Liver Transplant: Let’s Get The Facts + FAQ


You must be well aware of liver transplant FAQs and basic facts before you go for the procedure if you need one. It is a surgical procedure where a damaged liver is removed and a healthy donor-liver is put in its place. The first liver transplant was performed about 40 years ago. And since then, it has helped save countless lives. Many people have a liver transplant and then go on living a perfectly normal life. But then, you should not go for liver transplant surgery without first asking all the necessary questions. Your doctor will explain certain things to you and your family when he recommends a liver transplant. However, just that conversation may not be enough. You most likely would have many more questions that need answers.

If you have questions about liver transplants and you need answers, you have found the right article. We will share basic facts about liver transplant (LT) surgeries. We will also provide answers to the common questions people have about the procedure. As a starter, there are 2 forms of LT options. You can either get a living donor-liver or a dead donor-liver. If you are getting your donor-liver form a dead person, you will be getting a whole new liver altogether. But if you are getting from a living donor, only a segment of the liver will be transplanted into you. The segment will grow into full size within a few weeks. The same happens to the segments left in the donor. They will also grow back into full size.

Liver Transplant Facts

Most transplants are from dead donors. In many cases, the donor is someone who just died from a head injury, an accident, or a brain hemorrhage. Such people may only be brain dead while their heart is still pumping blood. As such, the liver is still fully functional.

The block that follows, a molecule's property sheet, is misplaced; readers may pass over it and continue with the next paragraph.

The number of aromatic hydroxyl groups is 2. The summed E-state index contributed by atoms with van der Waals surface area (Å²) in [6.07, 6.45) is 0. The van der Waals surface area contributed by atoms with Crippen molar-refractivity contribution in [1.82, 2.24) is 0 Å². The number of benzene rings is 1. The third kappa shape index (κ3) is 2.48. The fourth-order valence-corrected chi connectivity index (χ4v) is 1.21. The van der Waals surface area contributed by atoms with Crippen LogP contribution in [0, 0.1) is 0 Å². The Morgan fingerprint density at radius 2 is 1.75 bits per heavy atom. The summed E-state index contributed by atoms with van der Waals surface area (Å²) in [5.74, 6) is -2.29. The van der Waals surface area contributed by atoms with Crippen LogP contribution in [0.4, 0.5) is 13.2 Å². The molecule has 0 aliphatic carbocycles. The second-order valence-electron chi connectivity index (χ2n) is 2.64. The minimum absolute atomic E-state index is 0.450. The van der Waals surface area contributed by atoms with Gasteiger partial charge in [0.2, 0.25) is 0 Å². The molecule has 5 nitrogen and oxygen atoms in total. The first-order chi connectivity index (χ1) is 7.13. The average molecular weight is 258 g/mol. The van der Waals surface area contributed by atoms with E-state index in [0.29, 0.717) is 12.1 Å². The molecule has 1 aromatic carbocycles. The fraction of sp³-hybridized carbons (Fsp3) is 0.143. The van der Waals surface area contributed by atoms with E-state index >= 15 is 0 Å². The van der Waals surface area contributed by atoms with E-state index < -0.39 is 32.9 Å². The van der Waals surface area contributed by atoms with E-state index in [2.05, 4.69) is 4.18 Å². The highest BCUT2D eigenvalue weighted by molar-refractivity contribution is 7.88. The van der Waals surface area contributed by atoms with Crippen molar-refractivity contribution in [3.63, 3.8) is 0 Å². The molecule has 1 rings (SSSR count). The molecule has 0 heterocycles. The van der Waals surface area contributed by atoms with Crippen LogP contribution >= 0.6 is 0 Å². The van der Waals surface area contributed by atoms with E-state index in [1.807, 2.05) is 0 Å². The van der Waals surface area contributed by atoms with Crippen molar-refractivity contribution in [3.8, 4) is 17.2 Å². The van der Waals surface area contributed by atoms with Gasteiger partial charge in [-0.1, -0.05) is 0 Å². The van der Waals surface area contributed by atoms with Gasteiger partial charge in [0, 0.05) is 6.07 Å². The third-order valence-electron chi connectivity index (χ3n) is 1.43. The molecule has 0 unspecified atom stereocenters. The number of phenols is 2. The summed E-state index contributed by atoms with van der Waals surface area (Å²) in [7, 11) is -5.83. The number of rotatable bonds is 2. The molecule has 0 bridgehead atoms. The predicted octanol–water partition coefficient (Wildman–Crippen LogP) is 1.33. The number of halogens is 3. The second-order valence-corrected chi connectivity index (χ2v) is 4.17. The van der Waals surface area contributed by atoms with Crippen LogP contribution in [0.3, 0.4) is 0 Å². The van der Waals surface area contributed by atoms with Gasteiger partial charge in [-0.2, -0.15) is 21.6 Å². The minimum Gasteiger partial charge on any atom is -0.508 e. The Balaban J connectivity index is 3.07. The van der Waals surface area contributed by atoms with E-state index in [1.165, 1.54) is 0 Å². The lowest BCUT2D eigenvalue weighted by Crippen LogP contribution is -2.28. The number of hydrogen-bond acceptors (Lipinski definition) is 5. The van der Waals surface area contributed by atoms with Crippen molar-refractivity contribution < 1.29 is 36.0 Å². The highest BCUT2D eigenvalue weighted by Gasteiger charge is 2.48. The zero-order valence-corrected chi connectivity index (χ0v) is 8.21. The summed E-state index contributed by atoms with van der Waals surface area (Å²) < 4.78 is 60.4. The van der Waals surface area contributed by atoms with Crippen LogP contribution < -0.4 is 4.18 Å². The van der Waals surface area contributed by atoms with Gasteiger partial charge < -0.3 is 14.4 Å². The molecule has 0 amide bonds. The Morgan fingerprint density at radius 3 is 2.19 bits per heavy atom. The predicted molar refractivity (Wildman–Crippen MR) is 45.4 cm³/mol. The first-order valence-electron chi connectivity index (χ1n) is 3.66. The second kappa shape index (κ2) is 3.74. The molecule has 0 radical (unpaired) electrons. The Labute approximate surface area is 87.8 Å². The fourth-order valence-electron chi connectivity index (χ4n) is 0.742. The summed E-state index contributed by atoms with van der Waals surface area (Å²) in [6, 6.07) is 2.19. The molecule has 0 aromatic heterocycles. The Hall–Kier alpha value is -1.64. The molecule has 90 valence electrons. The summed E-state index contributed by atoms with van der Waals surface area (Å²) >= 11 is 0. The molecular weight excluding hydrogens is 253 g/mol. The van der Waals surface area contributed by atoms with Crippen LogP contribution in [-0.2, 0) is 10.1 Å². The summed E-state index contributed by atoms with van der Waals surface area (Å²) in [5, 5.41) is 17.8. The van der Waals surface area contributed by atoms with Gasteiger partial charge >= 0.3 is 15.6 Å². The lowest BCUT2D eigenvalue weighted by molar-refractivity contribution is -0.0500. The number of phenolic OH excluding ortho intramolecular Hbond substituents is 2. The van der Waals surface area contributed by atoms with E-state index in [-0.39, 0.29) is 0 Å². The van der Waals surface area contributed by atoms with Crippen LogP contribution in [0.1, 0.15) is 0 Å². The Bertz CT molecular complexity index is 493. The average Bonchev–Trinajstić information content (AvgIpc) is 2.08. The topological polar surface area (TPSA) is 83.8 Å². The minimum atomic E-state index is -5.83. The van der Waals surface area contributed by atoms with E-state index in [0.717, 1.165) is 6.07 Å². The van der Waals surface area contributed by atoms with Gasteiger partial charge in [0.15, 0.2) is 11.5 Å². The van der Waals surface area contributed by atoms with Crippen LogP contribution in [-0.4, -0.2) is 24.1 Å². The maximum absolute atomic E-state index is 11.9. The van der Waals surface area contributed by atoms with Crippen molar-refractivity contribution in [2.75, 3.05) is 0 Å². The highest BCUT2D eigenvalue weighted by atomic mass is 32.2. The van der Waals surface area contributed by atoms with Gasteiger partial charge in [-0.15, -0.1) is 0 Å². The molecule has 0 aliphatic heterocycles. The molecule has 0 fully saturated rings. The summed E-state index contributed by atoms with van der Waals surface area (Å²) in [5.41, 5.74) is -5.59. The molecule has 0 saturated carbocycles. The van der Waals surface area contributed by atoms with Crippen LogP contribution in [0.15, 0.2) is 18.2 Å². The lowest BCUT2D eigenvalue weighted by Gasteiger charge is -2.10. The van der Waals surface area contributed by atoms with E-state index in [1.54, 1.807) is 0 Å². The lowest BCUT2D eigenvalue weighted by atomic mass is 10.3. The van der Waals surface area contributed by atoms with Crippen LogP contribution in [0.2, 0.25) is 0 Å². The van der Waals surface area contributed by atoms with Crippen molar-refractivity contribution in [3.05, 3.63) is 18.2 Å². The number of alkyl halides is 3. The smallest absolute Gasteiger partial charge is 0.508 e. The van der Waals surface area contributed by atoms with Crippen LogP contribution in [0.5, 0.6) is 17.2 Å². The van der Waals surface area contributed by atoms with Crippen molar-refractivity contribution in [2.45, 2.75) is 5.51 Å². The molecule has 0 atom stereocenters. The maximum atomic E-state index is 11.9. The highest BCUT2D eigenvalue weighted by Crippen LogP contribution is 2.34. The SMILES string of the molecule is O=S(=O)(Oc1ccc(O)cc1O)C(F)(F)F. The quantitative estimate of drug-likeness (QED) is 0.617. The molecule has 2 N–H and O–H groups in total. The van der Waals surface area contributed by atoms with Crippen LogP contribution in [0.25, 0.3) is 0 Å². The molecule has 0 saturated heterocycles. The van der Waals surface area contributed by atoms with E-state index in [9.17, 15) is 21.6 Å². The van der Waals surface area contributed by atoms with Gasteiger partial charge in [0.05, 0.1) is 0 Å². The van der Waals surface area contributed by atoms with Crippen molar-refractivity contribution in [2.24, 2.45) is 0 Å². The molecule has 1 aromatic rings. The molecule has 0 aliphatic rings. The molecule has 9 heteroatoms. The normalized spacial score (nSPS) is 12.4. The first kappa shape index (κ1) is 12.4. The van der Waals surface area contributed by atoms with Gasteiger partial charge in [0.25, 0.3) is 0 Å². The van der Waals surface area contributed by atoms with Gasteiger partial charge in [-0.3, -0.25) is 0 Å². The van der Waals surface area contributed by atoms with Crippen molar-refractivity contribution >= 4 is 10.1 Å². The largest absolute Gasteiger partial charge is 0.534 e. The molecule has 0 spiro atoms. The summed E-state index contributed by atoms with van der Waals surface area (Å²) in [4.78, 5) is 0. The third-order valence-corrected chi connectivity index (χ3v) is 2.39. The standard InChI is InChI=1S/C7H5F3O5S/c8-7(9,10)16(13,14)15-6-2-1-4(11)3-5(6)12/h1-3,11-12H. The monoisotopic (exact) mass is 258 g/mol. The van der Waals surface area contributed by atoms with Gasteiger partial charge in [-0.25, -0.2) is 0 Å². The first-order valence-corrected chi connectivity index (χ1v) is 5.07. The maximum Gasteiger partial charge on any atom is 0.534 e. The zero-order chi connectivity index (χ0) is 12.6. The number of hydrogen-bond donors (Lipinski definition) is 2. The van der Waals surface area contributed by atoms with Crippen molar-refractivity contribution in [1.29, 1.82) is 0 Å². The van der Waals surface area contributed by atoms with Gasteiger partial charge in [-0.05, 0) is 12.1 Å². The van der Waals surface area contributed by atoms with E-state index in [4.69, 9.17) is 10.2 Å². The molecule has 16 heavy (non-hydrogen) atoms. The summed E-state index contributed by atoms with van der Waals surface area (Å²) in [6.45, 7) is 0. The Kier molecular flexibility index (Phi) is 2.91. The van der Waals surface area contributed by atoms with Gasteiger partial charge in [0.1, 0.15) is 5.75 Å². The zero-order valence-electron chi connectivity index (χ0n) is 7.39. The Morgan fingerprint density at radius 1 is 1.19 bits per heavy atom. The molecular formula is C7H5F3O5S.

When a person is brain dead, it means that the brain is no longer functioning. Even if the heart is still pulsating, a brain dead person is legally dead.

This is because the brain can no longer be revived. So then, blood may be running through the person’s veins, but no cognitive process or mental function is going on.

A brain dead person cannot give consent. So, it is usually the person’s next of kin that makes the decision. There are, however, some people who have instructed before their death, that when they die, their liver should be donated to someone who needs it.

If you are receiving a deal donor-liver, your doctor will not give you any information about the donor. The doctor will reveal neither the person’s identity nor the cause of death. All information about the person is kept confidential.

People who receive LT must find a matching donor. This means that the donor liver must match with the recipient. This has nothing to do with age, gender, tissue type, etc. There are only 2 requirements, namely body size, and blood type.

The first requirement is that the body size of the donor and recipient must be similar. Secondly, their blood types must be compatible. Aside from these 2 requirements for matching, there are no others.